Twin Peaks • Slow Pulp • Dehd
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Chicago’s Twin Peaks have gleefully embraced change ever since their 2010 formation to become one of the city’s most essential rock bands. With their fourth album Lookout Low, the sonic and creative leap the five-piece takes feels like a total revolution in their youthful sound. The 10-track effort was recorded and cut live over three weeks in Wales with legendary producer Ethan Johns. Thanks to the band’s dedicated approach to rehearsing and demoing out their material before hitting the studio, the songs burst with life and the undeniable magic of their live show.
2016's Down In Heaven connected with audiences in a big way, seeing the band taking over late night on CONAN, while landing festival slots at Lollapalooza, Bonnaroo & Coachella, and tours supporting luminaries like Spoon, Cage The Elephant, and Wilco.
Armed with four excellent and collaborative songwriters, each member upped their game on Lookout Low. Guitarist Cadien Lake James’ mind-bending opener “Casey’s Groove” is expansive and reassuring, bassist Jack Dolan’s “Unfamiliar Sun” is patient and affecting, guitarist Clay Frankel translates heartache into catharsis on the title track, while multi-instrumentalist Colin Croom reaches new performing heights on “Ferry Song.” Lookout Low shows that Twin Peaks is less a band and more a brotherhood, one that’s endured for almost a decade.
Slow pulp is a Wisconsin born, Chicago based rock quartet. Somewhere between anthem and lullaby, their music hints at a mess of contradictory emotions wound up in a gentle yet incisive wit.
Love is everyday magic. That’s the impression you get listening to Water, the new album by Chicago trio Dehd. Love rises up into the atmosphere like steam off a summer sidewalk and makes you wild. Love breaks your heart and you consider yourself lucky for it. Like water itself, it surrounds us, it supports us; it’s what we’re made of. It takes the shape of its container.
That’s something Jason Balla, Emily Kempf, and Eric McGrady discovered quickly after forming Dehd in 2014. Balla and Kempf are both veterans of Chicago’s increasingly fruitful DIY scene (Balla with Ne-Hi and Earring, Kempf with Vail and formerly with Lala Lala). When they joined forces with first-time drummer Eric McGrady, they discovered they shared a strange and inexplicable chemistry. The music they make — hazy and reverb-drenched, a scuzzy and hyped-up take on surf rock that could only come from the Third Coast — came so intuitively, it made all three feel like they were stewards of something bigger than themselves, even while that very thing is unmistakably drawn from their own personalities. “There’s always been this easy grace about the band because we purely just love doing it,” Balla says of their immediate coherence.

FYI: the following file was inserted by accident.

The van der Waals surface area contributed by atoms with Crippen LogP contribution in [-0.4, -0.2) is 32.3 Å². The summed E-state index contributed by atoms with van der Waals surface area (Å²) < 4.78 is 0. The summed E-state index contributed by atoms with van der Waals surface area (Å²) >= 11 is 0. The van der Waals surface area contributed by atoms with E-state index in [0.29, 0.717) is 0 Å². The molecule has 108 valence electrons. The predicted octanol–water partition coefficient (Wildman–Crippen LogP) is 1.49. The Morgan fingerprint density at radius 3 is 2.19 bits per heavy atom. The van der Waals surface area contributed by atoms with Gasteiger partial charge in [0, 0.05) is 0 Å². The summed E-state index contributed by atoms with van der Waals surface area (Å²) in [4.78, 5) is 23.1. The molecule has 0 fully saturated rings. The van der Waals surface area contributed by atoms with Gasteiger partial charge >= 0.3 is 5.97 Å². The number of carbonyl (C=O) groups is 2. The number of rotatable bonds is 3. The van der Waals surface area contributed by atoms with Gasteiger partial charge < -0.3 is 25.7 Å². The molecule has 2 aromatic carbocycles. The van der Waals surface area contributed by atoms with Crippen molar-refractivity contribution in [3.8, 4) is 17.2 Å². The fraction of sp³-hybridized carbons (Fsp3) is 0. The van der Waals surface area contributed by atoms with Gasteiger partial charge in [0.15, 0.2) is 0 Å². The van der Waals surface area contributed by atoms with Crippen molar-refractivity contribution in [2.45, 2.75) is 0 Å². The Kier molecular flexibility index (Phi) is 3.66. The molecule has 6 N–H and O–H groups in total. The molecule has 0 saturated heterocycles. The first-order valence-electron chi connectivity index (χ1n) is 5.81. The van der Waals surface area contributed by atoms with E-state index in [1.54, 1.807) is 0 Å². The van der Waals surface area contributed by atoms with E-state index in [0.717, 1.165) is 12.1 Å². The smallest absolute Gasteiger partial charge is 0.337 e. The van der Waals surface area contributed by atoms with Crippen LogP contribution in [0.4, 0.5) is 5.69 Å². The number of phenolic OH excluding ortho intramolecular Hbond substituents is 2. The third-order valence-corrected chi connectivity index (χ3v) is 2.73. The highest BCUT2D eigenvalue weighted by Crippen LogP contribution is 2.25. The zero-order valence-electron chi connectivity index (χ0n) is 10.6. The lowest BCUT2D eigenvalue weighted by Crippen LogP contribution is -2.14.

That easy relatability was tested around the time they began working on Water in August 2017, when Balla and Kempf, who had been dating since the band’s inception, went through an agonizing breakup. “Realistically, when you have a breakup, you want to isolate yourself and cut yourself off from one another,” Balla says. Instead, Dehd went on tour. The time in the van did them good, forcing each of them to come to terms with the way they felt about one another — and about the band.
“We processed our breakup through the scope of the band,” Kempf explains, leading them to realize that the music they were making as Dehd was more important than the dissolution of their romantic relationship — and that the musical connection between the three of them was even deeper than they’d imagined. “Every time we write music together or play shows, the chemistry between the three of us seems rare and worth holding on to,” Balla says.
“I don’t take it for granted,” Kempf adds. “We love each other — in the truest sense of the word ‘love.’”
That might be why Water never comes across as cheap or exploitative, and why it doesn’t rely on any Rumours-esque interband drama for its power. Throughout, both Kempf and Balla — who composed the lion’s share of the material in live improvisation with McGrady in their Chicago practice space — sound fresh and alive, like they’ve each returned from a journey and are here to share what they’ve learned; it’s virtually impossible to imagine them on the opposite sides of a conflict.
In fact, Water finds Dehd’s three members united as they push themselves beyond their natural limits and end up in places they wouldn’t have imagined. Balla’s production incorporates flubbed notes and dropped beats, and it emphasizes he and Kempf’s occasionally strained voices. It’s all animated by the red-lining feel-good spirit of the Velvet Underground’s Loaded and the breezy melodicism of C86-era indie rock, with a dash of the Cramps’ spooky-hop bop courtesy of McGrady’s locomotive drumming.
Which makes Water feel like a different kind of record: It’s at once a mature and grounded look at adult relationships, and a raucous celebration of friendship, and a cracked piece of purely musical bliss. It’s a clear-eyed look at the wild nature of everyday life that’s been spun up in sugary sweet melodies and scratched-crystal sounds. More than anything, it’s the embodiment of Dehd’s m.o. from the start: As Kempf puts it, “Work with what you have and make it magical.”
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